Llyods pharmacy challenge new restrictions on medication display
Lloyds pharmacy has brought about a legal action challenging new regulations which govern the display of medicines which are non-prescription but may only be sold in pharmacies, the Irish Examiner reports.
Lloyds Pharmacy Ireland Ltd, which owns and operates around 90 retail pharmacies across Ireland, claims that the new regulations which require certain non-prescription medicines to be stored in an area of the pharmacy prohibited to the public, will cost the company around €1m a year.
The company are bringing the action on the basis that the new regulations amount to unlawful prohibition or substantial limitation on the visual display of non-prescription, pharmacy-only medicines – known as P-meds.
These include 620 products such as Disprin, Panadol, ear drops, cold and flu remedies.
The restrictions placed on P- meds cut off an important advertising channel with the consumer and will result in a stagnation of the market for non-prescription medications.
Judge Brian McGovern agreed yesterday to an application by David Barniville, counsel for the company, to fast-track the proceedings in the Commercial Court.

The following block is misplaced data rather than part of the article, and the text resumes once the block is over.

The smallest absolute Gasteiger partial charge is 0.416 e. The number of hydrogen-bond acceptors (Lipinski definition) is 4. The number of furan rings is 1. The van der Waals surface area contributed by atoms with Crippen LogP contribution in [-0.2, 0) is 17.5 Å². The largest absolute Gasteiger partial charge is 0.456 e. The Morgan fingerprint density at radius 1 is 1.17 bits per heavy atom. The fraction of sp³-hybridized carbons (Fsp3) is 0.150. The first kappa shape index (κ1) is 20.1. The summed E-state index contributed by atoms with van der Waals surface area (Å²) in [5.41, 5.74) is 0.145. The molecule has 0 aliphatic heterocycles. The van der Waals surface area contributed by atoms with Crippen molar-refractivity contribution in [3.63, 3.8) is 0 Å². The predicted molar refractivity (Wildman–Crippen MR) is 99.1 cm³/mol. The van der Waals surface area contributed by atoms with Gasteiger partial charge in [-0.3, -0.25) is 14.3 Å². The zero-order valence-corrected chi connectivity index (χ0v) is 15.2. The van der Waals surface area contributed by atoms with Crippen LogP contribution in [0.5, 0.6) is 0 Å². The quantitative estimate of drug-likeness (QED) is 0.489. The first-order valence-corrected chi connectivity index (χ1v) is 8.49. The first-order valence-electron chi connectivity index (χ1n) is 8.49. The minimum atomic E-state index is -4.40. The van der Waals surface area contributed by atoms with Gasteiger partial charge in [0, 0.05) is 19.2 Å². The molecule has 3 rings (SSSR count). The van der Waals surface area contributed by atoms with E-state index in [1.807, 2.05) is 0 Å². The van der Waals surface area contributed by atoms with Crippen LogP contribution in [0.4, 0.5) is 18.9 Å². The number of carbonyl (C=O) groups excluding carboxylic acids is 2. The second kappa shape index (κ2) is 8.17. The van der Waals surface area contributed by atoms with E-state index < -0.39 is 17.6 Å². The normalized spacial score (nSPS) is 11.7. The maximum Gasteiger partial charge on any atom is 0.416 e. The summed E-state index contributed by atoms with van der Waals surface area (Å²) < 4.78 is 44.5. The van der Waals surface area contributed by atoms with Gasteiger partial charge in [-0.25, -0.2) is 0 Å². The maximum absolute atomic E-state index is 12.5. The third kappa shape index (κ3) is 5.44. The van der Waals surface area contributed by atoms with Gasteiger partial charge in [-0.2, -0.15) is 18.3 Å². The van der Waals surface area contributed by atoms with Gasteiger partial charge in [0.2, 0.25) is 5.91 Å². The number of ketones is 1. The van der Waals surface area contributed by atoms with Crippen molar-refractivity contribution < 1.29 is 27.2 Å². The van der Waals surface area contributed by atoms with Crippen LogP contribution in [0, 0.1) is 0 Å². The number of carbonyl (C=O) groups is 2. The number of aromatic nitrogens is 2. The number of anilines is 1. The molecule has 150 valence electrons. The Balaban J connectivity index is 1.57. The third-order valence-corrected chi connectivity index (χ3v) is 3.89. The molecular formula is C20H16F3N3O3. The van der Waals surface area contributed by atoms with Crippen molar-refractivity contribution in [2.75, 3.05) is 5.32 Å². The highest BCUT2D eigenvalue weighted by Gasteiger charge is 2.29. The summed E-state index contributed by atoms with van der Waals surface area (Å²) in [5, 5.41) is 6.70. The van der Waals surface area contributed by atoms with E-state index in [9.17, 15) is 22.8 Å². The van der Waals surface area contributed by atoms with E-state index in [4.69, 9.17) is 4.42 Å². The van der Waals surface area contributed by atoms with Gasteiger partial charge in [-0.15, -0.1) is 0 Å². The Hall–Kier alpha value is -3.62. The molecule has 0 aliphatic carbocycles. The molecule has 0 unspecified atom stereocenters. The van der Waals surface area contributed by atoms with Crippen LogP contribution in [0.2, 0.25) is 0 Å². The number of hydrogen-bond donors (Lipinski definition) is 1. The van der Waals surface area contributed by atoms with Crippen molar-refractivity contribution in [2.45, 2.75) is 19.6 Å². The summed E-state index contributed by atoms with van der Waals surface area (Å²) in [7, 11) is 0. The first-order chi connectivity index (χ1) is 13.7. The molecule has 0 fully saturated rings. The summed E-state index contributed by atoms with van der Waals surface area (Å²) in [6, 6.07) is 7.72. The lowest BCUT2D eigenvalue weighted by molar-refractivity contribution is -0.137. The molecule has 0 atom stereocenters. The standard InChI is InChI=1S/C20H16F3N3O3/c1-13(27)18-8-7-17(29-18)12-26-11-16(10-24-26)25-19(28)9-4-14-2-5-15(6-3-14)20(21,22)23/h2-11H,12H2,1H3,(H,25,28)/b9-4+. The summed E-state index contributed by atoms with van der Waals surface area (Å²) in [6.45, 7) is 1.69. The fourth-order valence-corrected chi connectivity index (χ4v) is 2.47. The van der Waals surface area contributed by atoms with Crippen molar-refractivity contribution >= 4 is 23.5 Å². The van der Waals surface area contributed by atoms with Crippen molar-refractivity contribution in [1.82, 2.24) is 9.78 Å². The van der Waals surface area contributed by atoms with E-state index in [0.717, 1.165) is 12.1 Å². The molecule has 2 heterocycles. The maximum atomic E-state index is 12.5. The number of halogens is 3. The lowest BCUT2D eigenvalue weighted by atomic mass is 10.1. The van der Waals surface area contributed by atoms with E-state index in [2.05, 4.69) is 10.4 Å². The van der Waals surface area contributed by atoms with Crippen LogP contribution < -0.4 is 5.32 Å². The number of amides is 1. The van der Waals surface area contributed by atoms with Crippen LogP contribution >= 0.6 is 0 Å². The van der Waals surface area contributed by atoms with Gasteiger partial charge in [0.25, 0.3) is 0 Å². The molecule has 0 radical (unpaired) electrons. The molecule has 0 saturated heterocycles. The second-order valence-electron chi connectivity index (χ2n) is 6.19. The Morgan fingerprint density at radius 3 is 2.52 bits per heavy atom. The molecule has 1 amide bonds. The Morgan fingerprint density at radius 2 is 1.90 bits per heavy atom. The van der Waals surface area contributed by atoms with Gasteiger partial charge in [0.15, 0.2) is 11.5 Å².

Brian Kennedy, for the minister for health and the State, consented to the case being fast-tracked but said his clients believe the case raised important public health as well as commercial issues.
The company claims that the 2016 regulations breach EU law and exceed the requirements laid out in a 2001 EC Directive relation to human use of medicinal products.
The regulations were put in place to delay new products from other EU states into Ireland and encourage consumers to purchase the products which are already widely used. Thus a claim that the new regulations breach EU free movement of goods.